British mosques overlooked in conservation efforts, Historic England warns

British mosques have been overlooked in conservation efforts, the heritage body Historic England said, as it announced that two mosques would be granted official status as listed buildings for the first time in 30 years.

The Shah Jahan Mosque in Woking, Surrey, Britain's first purpose-built mosque founded in 1889, became the first mosque to be given Grade I listed status, the highest tier.

Historic EnglandThe London Central Mosque and Islamic Cultural Centre near Regent's Park

On top of this the iconic London Central Mosque, near Regent's Park, which was completed in 1978, will be granted Grade II listed status, the second highest level, and the Fazl Mosque in south London, an Ahmadi mosque completed in 1926, will also receive Grade II status.

They are the first Muslim places of worship to be recognised as key parts of British heritage since the Shah Jahan Mosque was first granted Grade II status in 1984.

London Central Mosque was designed by the British architect Sir Frederick Gibberd and, according to Historic England, which recommended the mosque for listing by the Department for Culture, Media and Sport (DCMS), 'his elegant scheme combined architectural traditions of British modernism with historic Islamic forms'.

Less than 20 per cent of Britain's 1,500 mosques were purpose built, according to Historic England, and the announcement comes amid concerns that non-Christian places of worship were not receiving enough attention by conservation experts.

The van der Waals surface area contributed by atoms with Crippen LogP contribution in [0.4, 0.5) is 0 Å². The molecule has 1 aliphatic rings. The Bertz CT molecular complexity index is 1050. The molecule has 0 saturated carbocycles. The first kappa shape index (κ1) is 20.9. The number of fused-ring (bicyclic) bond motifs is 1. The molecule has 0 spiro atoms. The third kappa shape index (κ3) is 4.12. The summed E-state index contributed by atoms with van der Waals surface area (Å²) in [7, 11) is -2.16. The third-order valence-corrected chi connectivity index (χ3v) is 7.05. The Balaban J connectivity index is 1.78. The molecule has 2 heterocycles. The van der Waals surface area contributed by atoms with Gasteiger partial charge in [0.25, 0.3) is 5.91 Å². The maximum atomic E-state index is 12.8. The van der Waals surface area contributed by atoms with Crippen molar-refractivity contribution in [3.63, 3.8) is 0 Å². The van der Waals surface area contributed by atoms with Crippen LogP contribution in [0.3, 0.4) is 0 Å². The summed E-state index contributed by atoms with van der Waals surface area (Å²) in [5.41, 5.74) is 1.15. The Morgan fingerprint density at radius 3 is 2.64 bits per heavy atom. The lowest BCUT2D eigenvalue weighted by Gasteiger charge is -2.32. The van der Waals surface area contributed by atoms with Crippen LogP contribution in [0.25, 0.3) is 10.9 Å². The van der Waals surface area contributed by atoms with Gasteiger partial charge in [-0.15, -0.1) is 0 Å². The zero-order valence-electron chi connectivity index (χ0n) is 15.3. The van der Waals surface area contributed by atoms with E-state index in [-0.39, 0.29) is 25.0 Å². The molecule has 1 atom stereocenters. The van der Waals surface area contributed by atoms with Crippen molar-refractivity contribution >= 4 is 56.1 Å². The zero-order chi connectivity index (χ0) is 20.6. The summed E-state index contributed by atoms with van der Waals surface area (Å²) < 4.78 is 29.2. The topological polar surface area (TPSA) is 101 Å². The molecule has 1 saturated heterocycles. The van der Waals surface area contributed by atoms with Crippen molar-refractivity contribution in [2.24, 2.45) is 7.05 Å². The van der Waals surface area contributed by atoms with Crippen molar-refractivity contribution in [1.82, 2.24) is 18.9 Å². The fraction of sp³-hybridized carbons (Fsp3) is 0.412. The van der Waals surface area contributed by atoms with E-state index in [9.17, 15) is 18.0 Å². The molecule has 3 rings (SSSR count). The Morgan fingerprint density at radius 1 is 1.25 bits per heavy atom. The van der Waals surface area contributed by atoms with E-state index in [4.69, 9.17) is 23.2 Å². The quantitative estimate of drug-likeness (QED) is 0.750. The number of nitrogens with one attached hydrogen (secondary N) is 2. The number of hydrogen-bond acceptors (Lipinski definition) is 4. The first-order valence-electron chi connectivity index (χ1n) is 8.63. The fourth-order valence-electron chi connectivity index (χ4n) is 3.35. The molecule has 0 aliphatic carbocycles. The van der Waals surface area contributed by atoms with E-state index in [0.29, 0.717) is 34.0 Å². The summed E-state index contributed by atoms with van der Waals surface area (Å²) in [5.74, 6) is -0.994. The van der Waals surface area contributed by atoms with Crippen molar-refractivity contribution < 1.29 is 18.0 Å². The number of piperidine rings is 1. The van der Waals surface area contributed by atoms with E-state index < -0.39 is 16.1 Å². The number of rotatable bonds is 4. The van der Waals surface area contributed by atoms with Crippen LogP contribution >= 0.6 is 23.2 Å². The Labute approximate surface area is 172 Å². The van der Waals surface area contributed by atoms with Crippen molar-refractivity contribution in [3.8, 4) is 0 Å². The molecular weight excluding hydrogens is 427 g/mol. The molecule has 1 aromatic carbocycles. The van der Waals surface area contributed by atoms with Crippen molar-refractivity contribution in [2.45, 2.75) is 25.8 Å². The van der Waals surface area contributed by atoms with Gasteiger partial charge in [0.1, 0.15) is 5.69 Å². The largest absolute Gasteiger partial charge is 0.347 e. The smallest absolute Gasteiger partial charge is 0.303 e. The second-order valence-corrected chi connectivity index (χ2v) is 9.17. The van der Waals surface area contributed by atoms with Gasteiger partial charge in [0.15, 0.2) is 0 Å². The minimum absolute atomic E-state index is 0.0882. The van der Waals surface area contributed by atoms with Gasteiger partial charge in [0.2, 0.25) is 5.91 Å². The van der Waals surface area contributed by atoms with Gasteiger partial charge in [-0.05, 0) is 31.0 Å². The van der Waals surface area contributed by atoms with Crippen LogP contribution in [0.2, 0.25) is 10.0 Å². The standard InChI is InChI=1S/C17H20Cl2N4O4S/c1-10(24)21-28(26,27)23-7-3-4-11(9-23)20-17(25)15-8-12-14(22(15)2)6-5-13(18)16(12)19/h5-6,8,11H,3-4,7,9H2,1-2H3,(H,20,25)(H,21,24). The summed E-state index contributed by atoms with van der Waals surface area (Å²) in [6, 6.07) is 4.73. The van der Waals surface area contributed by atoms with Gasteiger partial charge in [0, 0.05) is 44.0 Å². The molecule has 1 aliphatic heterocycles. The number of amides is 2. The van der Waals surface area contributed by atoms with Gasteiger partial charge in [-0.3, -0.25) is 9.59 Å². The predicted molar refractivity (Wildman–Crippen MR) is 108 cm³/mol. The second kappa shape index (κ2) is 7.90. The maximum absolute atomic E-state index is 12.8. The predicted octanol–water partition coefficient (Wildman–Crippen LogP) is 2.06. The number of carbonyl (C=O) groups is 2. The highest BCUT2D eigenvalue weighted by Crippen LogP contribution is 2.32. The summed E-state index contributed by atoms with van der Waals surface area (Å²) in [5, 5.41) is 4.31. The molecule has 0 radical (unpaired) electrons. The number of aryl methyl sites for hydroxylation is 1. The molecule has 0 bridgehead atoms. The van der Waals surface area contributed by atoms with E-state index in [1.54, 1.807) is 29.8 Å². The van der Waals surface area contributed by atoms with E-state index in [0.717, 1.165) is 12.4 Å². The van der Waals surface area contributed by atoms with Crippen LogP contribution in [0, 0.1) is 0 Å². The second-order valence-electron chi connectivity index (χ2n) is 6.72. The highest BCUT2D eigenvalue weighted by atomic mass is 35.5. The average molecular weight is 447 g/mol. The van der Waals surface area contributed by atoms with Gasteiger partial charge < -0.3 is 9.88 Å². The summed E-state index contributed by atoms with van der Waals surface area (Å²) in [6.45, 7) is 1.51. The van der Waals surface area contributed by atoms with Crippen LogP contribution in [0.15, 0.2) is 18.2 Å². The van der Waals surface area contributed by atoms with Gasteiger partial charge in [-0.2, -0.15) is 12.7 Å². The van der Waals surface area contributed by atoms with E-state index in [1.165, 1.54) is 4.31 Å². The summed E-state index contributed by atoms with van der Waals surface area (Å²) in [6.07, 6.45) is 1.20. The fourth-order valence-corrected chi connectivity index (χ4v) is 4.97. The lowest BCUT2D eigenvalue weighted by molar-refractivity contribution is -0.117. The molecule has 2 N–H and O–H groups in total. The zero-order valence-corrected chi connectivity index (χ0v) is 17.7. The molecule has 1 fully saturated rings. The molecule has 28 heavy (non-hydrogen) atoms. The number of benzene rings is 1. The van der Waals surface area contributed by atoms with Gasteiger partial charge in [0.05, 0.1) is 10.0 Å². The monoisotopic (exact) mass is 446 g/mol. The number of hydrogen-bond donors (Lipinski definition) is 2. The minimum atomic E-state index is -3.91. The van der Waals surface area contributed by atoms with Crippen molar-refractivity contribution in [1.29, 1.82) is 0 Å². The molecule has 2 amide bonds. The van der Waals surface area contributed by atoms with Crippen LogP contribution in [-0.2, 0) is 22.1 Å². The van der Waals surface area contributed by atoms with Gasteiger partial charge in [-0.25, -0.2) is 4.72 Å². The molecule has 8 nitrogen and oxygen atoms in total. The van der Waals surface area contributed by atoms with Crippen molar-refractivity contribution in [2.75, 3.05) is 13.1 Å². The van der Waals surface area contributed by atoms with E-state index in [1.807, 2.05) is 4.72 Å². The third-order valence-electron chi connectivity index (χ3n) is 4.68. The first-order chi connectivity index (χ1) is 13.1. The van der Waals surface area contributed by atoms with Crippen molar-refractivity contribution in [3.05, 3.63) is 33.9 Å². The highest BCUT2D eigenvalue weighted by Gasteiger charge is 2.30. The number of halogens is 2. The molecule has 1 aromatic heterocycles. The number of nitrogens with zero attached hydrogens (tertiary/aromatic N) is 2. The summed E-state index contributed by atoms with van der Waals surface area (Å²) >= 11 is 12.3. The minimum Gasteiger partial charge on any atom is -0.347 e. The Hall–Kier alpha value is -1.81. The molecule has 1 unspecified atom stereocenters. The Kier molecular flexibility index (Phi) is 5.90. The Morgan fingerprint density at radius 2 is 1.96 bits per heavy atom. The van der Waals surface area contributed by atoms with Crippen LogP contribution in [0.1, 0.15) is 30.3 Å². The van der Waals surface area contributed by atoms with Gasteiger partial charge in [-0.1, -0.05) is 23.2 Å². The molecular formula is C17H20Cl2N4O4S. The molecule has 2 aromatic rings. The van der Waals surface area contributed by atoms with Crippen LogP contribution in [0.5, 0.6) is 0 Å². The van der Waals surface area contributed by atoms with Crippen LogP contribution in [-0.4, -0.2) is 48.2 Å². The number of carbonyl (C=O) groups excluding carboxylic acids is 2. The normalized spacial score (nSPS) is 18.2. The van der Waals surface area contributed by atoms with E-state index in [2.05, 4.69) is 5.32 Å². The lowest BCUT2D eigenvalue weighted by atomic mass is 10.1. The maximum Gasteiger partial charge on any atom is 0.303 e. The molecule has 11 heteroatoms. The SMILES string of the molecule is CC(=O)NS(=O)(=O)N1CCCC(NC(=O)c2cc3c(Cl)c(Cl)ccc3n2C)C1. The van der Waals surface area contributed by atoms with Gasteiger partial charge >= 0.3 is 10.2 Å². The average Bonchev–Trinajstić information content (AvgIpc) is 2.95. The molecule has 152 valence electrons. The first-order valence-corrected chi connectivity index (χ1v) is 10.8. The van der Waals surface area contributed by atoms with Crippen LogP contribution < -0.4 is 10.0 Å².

Heritage minister Michael Ellis said: 'We are not only preserving important places of worship, but also celebrating the rich heritage of Muslim communities in England.'

Linda Monckton, head of communities research at Historic England, said 'the mainstream narratives of architecture and architectural history haven't taken into account the contribution of mosques and temples, largely because nobody knows what's there and where it is, so it's kind of been invisible.

'I do think there have been buildings that have been missed, because we didn't know where they were or what they were, because there was no survey, and no analysis, and no evidence.'

She told the Telegraph the organisation had made a 'really decisive' shift away from a focus exclusively on churches.

'There is a wealth of things about which we know nothing, so to be able to do the first-ever survey of all of these buildings as a group, to us, is a really huge step forward, because until we know it exists it is by definition underrepresented, so it's addressing that really clear imbalance,' she said.